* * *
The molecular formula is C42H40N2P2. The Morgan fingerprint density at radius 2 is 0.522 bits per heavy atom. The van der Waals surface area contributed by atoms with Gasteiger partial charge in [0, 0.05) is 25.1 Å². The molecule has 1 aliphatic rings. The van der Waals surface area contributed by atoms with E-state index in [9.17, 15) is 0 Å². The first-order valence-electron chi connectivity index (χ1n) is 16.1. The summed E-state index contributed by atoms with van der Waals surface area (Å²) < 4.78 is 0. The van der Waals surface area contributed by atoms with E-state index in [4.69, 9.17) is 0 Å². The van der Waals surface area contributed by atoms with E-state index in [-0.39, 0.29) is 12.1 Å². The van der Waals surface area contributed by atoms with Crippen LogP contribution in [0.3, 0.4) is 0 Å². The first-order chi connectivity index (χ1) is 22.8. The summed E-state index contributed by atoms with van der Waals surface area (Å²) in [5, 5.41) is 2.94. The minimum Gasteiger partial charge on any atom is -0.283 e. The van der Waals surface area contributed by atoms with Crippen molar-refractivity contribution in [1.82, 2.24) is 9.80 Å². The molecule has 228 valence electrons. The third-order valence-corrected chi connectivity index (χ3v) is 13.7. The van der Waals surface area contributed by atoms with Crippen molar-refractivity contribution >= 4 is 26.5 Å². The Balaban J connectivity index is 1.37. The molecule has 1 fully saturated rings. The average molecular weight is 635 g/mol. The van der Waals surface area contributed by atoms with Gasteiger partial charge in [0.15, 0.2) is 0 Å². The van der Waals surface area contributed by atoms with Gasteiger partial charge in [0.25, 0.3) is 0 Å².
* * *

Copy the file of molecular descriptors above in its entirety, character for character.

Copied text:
The molecular formula is C42H40N2P2. The Morgan fingerprint density at radius 2 is 0.522 bits per heavy atom. The van der Waals surface area contributed by atoms with Gasteiger partial charge in [0, 0.05) is 25.1 Å². The molecule has 1 aliphatic rings. The van der Waals surface area contributed by atoms with E-state index in [9.17, 15) is 0 Å². The first-order valence-electron chi connectivity index (χ1n) is 16.1. The summed E-state index contributed by atoms with van der Waals surface area (Å²) < 4.78 is 0. The van der Waals surface area contributed by atoms with E-state index in [4.69, 9.17) is 0 Å². The van der Waals surface area contributed by atoms with E-state index in [-0.39, 0.29) is 12.1 Å². The van der Waals surface area contributed by atoms with Crippen LogP contribution in [0.3, 0.4) is 0 Å². The first-order chi connectivity index (χ1) is 22.8. The summed E-state index contributed by atoms with van der Waals surface area (Å²) in [5, 5.41) is 2.94. The minimum Gasteiger partial charge on any atom is -0.283 e. The van der Waals surface area contributed by atoms with Crippen molar-refractivity contribution in [1.82, 2.24) is 9.80 Å². The molecule has 228 valence electrons. The third-order valence-corrected chi connectivity index (χ3v) is 13.7. The van der Waals surface area contributed by atoms with Crippen molar-refractivity contribution >= 4 is 26.5 Å². The Balaban J connectivity index is 1.37. The molecule has 1 fully saturated rings. The average molecular weight is 635 g/mol. The van der Waals surface area contributed by atoms with Gasteiger partial charge in [0.15, 0.2) is 0 Å². The van der Waals surface area contributed by atoms with Gasteiger partial charge in [0.25, 0.3) is 0 Å².